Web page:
Written by Samantha Wall, LCSW
Self-care (as mentioned in a previous blog), is a buzzword, but there can be a lot of misconceptions about what self-care actually entails. Self-care can be viewed as self-indulgent, selfish, or only caring for yourself. This is a big misconception that makes it really hard to actually implement self-care. Self-care is not just a ‘treat yourself’ day. As I talked about in my previous blog about self-care, it can be as small as a five minute routine to start or end your day. It is a time where you are caring for yourself and your needs. With these misconceptions, it is important that we shift our view from self-care being ‘selfish’ to self-care being ‘self-ful’. You are taking time out of your day to care for yourself and fill yourself up so that you can do your job, make dinner, and care for the people around you.
There are different types of self-care, including physical, emotional, spiritual, intellectual, social, and sensory self-care. These are the types of self-care that I feel can be beneficial.
- Physical: Activities or actions that improve the well-being of your physical health.
- Taking a walk
- Staying hydrated
- Other forms of exercise: yoga, Zumba, cardio, Just Dance–anything that you love that gets your body moving!
- Eating nutritious food
- Emotional: Activities or actions that help you become more in tune with your emotions to connect, process, and reflect. It is okay to feel angry, sad, frustrated, or happy! Emotional self-care helps you learn/create time to have more compassion for yourself and your emotions. Emotional self-care is VERY hard when we don’t accept our emotional experience.
- Seeing a therapist
- Setting boundaries (it is okay to say no to friends, family, and WORK!)
- Being creative (expressing emotions through painting, writing, cooking, etc.)
- Playing/listening to music
- Spiritual: Activities or actions that nurture your spirit and allow you to think beyond yourself. This can include religion, but does not have to. It is meant to help connect you to something bigger than yourself and support you in finding purpose and meaning in life.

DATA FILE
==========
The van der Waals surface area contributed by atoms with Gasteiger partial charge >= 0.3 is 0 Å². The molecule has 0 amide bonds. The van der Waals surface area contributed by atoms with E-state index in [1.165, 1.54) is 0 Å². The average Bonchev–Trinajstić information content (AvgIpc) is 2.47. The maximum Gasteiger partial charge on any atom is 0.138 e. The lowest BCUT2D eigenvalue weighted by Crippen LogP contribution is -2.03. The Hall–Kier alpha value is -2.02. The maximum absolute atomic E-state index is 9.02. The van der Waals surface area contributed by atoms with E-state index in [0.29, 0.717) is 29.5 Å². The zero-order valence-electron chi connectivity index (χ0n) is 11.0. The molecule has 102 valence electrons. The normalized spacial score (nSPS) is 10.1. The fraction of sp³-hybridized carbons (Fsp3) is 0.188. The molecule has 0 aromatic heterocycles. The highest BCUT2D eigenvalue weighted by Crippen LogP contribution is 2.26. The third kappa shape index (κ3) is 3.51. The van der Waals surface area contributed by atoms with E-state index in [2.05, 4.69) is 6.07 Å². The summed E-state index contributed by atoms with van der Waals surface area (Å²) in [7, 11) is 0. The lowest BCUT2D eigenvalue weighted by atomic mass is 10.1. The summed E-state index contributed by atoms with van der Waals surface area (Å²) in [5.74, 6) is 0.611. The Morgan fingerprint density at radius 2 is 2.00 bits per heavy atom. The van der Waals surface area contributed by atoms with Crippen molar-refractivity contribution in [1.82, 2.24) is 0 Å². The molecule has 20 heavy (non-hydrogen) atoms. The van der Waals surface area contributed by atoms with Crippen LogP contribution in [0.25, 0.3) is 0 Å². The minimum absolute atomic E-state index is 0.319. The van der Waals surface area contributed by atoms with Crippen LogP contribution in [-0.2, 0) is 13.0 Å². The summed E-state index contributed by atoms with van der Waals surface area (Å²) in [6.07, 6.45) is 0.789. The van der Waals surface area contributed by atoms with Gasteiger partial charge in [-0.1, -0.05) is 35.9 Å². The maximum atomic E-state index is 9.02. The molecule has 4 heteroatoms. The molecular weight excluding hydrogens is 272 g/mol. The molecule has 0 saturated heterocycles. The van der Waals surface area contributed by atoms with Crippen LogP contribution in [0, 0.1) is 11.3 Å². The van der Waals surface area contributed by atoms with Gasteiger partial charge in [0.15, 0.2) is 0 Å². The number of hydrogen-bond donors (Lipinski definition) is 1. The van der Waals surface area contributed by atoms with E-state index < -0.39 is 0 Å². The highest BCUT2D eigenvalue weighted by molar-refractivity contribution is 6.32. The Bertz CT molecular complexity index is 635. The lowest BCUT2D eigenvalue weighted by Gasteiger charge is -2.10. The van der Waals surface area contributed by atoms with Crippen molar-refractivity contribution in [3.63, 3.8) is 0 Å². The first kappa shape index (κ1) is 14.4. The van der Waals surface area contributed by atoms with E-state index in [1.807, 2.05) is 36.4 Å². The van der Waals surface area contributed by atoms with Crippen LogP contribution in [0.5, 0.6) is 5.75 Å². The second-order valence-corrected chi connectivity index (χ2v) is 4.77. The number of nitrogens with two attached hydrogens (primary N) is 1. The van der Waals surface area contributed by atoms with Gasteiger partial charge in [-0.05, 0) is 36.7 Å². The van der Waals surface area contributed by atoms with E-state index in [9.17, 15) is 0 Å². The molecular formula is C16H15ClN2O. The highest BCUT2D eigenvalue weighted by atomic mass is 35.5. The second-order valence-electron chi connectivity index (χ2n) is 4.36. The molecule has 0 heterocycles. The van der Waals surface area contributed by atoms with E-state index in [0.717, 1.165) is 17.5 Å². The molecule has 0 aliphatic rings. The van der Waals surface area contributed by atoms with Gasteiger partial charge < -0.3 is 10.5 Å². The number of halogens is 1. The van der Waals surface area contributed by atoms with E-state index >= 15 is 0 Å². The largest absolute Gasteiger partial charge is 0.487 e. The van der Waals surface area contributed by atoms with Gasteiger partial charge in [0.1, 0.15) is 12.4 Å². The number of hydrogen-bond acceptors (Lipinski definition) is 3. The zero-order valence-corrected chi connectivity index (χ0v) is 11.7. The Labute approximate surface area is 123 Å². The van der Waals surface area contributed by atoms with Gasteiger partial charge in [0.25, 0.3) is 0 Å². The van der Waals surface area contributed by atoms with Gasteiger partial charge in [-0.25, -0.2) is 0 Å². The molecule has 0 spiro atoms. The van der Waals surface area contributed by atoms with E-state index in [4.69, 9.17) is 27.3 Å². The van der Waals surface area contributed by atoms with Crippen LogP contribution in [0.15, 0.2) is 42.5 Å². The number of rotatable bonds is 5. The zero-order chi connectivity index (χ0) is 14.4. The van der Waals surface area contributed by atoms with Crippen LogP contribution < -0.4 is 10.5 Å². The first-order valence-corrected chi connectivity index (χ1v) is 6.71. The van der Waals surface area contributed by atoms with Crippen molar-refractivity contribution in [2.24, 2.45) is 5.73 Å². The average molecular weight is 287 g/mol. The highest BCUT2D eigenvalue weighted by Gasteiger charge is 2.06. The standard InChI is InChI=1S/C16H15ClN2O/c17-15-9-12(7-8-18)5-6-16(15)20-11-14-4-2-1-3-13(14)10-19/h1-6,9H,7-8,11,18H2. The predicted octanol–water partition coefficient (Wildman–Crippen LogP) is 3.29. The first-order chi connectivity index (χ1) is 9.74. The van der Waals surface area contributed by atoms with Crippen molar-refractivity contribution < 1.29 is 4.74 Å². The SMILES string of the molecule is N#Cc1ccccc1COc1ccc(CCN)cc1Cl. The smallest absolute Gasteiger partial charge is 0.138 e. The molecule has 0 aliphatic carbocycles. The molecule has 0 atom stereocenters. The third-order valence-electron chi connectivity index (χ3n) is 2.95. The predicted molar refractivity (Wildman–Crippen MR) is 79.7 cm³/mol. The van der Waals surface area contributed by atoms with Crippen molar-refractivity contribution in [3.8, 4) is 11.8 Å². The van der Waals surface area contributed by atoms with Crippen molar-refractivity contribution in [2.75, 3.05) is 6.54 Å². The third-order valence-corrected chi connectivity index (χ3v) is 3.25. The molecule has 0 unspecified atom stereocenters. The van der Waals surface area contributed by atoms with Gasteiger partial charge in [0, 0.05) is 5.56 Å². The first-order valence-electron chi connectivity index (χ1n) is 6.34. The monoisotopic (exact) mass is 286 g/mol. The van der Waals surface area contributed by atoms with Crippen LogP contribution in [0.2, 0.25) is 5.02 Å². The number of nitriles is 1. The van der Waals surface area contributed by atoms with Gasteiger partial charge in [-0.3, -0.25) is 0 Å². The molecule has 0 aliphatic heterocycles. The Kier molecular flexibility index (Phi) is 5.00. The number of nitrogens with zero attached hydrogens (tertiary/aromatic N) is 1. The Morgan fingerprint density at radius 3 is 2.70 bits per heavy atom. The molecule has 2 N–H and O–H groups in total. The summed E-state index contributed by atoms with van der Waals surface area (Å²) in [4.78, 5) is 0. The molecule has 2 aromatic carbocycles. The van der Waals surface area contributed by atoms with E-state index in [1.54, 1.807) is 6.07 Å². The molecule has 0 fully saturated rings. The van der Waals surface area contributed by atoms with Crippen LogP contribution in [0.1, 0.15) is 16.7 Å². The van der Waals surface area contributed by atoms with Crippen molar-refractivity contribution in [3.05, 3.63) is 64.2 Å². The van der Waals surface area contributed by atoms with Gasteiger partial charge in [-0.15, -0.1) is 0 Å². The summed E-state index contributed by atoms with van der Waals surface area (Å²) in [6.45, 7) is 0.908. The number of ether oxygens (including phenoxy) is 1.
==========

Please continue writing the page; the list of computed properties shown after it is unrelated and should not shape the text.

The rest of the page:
- Practicing meditation
- Spending time in nature
- Writing a gratitude journal
- Going to a place of worship
- Dedicating time for self-reflection
- Intellectual: Activities or actions that stimulate your mind and intellect. This often gets neglected because our brains feel so tired at the end of the day! This type of self-care nourishes and challenges our mind. This can involve figuring out what your current talents/strengths are and developing them further or learning new skills. Right now, I am trying to learn how to play the drums and complete a craft that I have never done before. I DO NOT DO THIS EVERYDAY. I actually really struggle to complete this self-care weekly. That is okay, I am still working toward a goal, but I do not hold high standards or get down on myself for not completing this task. If I did, it would make these tasks un-enjoyable.
- Reading a book (or listening to an audiobook)
- Completing a puzzle
- Watching a documentary on a topic you are interested in
- Going to a museum
- Learning a new skill/hobby (cooking, crafting, drawing, dance, etc.)
- Social: Activities or actions that support the relationships in your life. Feeling connected to others is a human need. It just depends on the person with whom we connect and how much connection we need! Having a support system of people can support our mental health.
- Spending time with loved ones
- Going to lunch with a coworker or friend. If you go with a coworker, set the boundary of not talking about work if that is a stressor
- Joining a class where the people/teacher are consistent
- Reconnecting with an old friend
- Calling a trusted person regularly
- Sensory: Activities or actions that nourish your senses. Focusing on your senses is an effective way to bring your mind back to the present moment and lower stress levels. Focusing on the moment can also help you cope with a stressful past or any future worries/stress you may feel. It is a way that you can become more mindful and soothe your anxious/overwhelmed mind.
- Burning your favorite scented candle/incense/wax
- Spending time in nature, noticing the temperature, smells, colors, and textures around you
- Listening to soothing music/your favorite music
- Walk and focus on one sense. For example: Noticing all the different colors around you.
The key for each of these different types of self-care is to choose something you enjoy and have a passion for. If you hate running, but choose that as your ‘self-care,’ it’s not self-care. You are just expecting yourself to complete another task you hate. If you enjoy running and it brings you joy, awesome! Keep running!
With all the different types of self-care, you might (and probably will) feel like certain types are more helpful than others. The most important aspect to keep in mind: “Do what works for you.” It doesn’t matter if your self-care doesn’t work for others, if it helps you take care of yourself and your needs, that is what matters!